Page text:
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SOPAC reviews disaster risk management in Kiribati

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SOPAC is carrying out a review of the Kiribati national disaster risk management governance arrangements following a request from the Office of the President.

SOPAC provides assistance to 19 countries and territories in the Pacific region through applied geoscience and technology.

A major part of the review was a three-day workshop attended by 29 participants from Government ministries, Non-Government (NGOs) as well as church organizations that was held in Tarawa recently.

The review was started in June of this year and is expected to be completed in December at which time the revised national disaster risk management governance arrangements will begin to be implemented and the Kiribati National Disaster Management Office business plan will be finalized.

According to Noa Tokavou, SOPAC Disaster Management Advisor, the workshop offered “a unique opportunity and provided a useful insight into the current climate change adaptation measures as well as the overall risk management initiatives being adopted by the Government of Kiribati.”

The importance of the review was illustrated when workshop participants reaffirmed the primary dangers now facing the country included rising sea level, drought, fire, storm surges, loss at sea, and pandemic/epidemics. They also agreed in principle to the following:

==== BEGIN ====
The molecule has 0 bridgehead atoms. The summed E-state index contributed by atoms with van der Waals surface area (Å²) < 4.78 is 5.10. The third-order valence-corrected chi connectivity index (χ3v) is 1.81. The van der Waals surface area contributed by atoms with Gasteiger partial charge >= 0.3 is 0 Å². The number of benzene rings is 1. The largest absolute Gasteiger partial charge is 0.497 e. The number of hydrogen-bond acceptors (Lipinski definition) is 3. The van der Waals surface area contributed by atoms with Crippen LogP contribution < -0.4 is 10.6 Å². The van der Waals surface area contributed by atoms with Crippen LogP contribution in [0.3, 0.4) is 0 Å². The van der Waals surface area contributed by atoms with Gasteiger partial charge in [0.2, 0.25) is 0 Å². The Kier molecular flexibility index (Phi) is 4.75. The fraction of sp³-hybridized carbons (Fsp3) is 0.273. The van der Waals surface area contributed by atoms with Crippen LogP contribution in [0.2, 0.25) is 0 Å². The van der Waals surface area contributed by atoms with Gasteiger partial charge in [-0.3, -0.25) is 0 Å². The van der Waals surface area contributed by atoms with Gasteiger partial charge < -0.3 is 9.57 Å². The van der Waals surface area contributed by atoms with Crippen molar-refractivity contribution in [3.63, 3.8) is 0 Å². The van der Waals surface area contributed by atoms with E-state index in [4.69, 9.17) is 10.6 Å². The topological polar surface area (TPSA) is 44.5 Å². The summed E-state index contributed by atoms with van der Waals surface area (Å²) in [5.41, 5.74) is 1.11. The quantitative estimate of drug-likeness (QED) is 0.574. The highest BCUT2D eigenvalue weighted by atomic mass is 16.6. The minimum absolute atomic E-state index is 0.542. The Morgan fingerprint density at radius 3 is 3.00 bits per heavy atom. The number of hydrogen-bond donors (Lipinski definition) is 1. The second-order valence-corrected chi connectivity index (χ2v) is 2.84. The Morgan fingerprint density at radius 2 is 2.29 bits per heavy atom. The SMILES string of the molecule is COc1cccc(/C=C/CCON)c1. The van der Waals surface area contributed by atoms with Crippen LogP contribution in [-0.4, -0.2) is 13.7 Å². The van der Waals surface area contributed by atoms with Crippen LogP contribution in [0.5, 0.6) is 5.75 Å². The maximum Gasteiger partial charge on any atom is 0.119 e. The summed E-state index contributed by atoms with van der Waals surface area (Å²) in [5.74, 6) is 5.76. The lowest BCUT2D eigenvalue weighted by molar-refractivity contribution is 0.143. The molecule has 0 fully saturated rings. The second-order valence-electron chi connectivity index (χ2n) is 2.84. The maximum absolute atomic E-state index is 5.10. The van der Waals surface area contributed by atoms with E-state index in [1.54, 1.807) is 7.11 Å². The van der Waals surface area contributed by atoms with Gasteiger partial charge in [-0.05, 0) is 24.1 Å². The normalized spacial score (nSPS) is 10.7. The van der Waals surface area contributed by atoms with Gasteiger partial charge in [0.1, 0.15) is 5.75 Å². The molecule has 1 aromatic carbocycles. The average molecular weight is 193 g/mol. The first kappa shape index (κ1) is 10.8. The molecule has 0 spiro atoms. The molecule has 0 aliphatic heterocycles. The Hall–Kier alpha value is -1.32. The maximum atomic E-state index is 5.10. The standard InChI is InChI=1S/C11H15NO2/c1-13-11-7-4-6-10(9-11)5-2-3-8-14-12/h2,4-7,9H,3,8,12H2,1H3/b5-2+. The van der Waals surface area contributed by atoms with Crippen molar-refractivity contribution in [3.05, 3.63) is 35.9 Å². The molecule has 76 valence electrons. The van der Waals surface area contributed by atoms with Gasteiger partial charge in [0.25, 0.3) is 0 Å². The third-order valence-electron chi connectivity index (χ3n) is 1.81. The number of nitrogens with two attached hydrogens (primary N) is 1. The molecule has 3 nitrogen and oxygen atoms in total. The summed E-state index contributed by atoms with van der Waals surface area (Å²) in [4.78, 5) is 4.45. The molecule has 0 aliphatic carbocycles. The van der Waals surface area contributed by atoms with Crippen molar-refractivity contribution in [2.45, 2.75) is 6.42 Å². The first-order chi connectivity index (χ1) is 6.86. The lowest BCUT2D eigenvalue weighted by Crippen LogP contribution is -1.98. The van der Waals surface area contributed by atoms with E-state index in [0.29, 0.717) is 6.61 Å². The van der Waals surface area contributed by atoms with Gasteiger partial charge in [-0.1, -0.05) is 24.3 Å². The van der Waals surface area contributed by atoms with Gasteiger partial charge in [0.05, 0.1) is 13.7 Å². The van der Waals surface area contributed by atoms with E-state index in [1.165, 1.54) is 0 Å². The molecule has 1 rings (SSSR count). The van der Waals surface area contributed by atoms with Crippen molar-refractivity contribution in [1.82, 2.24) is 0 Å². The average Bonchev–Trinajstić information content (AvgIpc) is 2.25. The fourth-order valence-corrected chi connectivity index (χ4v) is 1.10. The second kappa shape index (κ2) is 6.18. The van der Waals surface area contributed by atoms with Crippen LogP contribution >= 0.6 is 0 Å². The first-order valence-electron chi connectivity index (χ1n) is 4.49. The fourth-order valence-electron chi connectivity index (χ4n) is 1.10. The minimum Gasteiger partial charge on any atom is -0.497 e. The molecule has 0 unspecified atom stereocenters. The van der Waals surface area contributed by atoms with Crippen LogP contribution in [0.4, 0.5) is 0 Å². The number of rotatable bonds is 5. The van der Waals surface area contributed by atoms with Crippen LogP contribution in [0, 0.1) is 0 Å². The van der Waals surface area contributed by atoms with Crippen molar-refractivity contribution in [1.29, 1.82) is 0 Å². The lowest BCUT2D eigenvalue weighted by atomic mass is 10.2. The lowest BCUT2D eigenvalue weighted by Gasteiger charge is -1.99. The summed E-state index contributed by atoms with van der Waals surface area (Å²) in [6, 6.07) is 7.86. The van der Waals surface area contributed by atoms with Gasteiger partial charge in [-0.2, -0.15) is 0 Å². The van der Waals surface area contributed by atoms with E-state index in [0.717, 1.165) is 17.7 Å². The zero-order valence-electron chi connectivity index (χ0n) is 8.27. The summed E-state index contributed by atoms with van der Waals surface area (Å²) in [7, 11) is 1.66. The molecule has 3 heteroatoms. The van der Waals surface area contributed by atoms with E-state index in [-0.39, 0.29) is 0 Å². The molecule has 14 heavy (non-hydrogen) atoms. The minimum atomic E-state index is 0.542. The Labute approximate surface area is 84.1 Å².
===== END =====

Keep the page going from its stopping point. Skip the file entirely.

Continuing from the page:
• Hazards with a reduced likelihood but with significant consequences were listed as:  tsunamis, oil spills, plane crashes.
  • Disaster risk management roles and responsibilities need to be clearly articulated, in detail, within the revised governance arrangements.
  • Individual agency support plans (drawn from the national plan) should be prepared.
  • A strategic approach is required to government and community training and awareness in disaster risk management and emergency response management
  • Support is essential including by the workshop participants through their individual agencies to advocate for the revised national disaster risk proposals.
  • The collection and collation of data with the potential to forecast the frequency and severity of conditions that may give rise to disaster events is essential.
  • The organisation of single and multi agency exercises to improve capability and planning effectiveness for disaster events is needed.

CAPTION: High wave event on a coastal area in Kiribati in 2007 (Library photo)

Last Updated on Tuesday, 03 May 2011 17:07  


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